Molecular dynamics has shown success in obtaining biological insights by providing mechanistic interpretations of experimental data. However, the force fields used to describe how the atoms interact are biased towards keeping folded proteins folded and fail when applied to disordered proteins or protein aggregation. The idea of using the technique of automatic differentiation, most commonly used to train neural networks, to improve force fields is called differentiable molecular simulation (DMS). It overcomes the limitations of other methods by allowing multiple parameters to be tuned at once.
We aim to use DMS to improve all-atom force fields so they can work across a variety of protein systems, allowing us to answer questions of biological importance involving disordered proteins and disease-associated protein aggregation. We also aim to use DMS to develop new force fields at different scales, such as implicit solvent or coarse-grained models, allowing larger systems to be simulated. The next few decades will see compute resources increase to the point where simulations at biologically relevant length and time scales become routine. It is crucial that we have accurate physical models available to take advantage of this and to probe the molecular basis of life.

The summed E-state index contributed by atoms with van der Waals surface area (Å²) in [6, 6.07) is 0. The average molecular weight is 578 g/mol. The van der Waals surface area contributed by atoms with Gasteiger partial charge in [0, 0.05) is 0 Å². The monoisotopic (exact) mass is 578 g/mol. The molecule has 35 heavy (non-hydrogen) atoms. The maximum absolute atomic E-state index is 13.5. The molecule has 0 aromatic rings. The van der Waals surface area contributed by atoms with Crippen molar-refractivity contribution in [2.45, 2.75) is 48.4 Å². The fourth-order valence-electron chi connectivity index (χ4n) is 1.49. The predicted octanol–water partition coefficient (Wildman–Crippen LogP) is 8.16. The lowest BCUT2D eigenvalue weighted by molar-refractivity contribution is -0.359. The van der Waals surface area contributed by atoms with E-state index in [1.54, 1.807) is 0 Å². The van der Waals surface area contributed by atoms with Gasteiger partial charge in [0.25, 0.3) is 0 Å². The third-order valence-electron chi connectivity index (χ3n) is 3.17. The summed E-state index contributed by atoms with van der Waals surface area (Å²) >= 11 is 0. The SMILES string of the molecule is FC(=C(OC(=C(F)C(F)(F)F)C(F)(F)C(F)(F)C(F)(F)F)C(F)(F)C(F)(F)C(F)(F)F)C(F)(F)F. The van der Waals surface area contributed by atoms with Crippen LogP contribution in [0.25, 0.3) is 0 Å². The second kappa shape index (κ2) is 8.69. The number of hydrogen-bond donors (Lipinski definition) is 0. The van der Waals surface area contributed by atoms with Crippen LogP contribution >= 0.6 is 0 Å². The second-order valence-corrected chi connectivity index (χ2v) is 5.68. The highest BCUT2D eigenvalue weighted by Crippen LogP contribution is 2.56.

- Greener JG and Jones DT (2021)
Differentiable molecular simulation can learn all the parameters in a coarse-grained force field for proteins
PLoS ONE 16(9): e0256990
- Greener JG, Kandathil SM and Jones DT (2019)
Deep learning extends de novo protein modelling coverage of genomes using iteratively predicted structural constraints
Nature Communications 10: 3977
- Greener JG, Moffat L and Jones DT (2018)
Design of metalloproteins and novel protein folds using variational autoencoders
Scientific Reports 8: 16189
- Greener JG, Filippis I and Sternberg MJE (2017)
Predicting protein dynamics and allostery using multi-protein atomic distance constraints
Structure 25: 546-558